CFOs are often seen as team leaders for other departments and employees throughout an organization. They also collaborate with other C-level executives, such as the chief information officer (CIO) on technology investments and strategy. In some cases, the IT department, including the CIO, reports to the CFO. The CFO also works with the COO, CSO, chief information security officer, chief risk officer, chief people officer and chief marketing officer on financial-related decisions and implementing financial policies. Some of these roles might also report to the CFO.

List of traits and skills of a chief financial officer
Long-term planning is one of the most important skills a CFO can have.

How the CFO role has evolved

According to Deloitte's report "Four faces of the CFO," the CFO position traditionally has encompassed the following two roles:

  • Steward. This role includes managing an organization's financial records and tasks focused on preserving the organization's assets by managing risk.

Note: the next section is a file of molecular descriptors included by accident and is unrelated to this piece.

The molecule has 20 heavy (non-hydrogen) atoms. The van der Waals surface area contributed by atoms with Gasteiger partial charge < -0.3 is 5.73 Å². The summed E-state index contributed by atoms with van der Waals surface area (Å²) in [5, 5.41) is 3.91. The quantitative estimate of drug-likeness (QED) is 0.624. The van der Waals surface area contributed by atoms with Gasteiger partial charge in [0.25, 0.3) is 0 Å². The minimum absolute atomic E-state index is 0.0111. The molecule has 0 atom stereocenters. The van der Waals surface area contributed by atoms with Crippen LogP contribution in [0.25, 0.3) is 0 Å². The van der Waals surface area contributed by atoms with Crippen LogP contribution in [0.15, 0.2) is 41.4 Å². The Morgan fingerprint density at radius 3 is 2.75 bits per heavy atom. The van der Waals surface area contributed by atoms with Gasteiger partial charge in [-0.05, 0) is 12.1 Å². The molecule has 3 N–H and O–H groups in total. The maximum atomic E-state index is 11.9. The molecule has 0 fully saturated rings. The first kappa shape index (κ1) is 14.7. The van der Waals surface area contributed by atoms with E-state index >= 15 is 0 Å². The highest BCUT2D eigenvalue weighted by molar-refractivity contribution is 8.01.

• Operator. In this role, the CRO is tasked with running a tight finance operation that's efficient and effective.

CFOs originally handled back-end and fiduciary functions, including quality control, compliance, and producing and analyzing financial statements.

However, Deloitte also said the CFO is evolving. With the advent of the digital economy, rapid technological change, and increased economic uncertainty and investor scrutiny, the CFO role has become more forward- and outward-facing. The focus is now on business value and opportunities.

For that reason, along with being stewards and operators, today's CFOs are strategists, helping to shape the company's direction, according to Deloitte. They also are catalysts, cultivating a financial approach and mindset throughout the company to help other segments of the business perform better.

In the past, CFOs were often seen as an obstacle in the way of new initiatives, especially if a capital investment was needed. In recent years, both operating units and financial teams have become more collaborative when developing new business activities and defining creative financial approaches to make them happen. CFOs are also more involved with vendors and suppliers when negotiating deals.

Today's CFOs are trusted advisors to the CEO and partners to other business leaders. They work closely with -- and often serve as the crucial intermediary between -- the C-suite, the back office and front-line business units. CFO responsibilities include helping shape the company's long-term goals.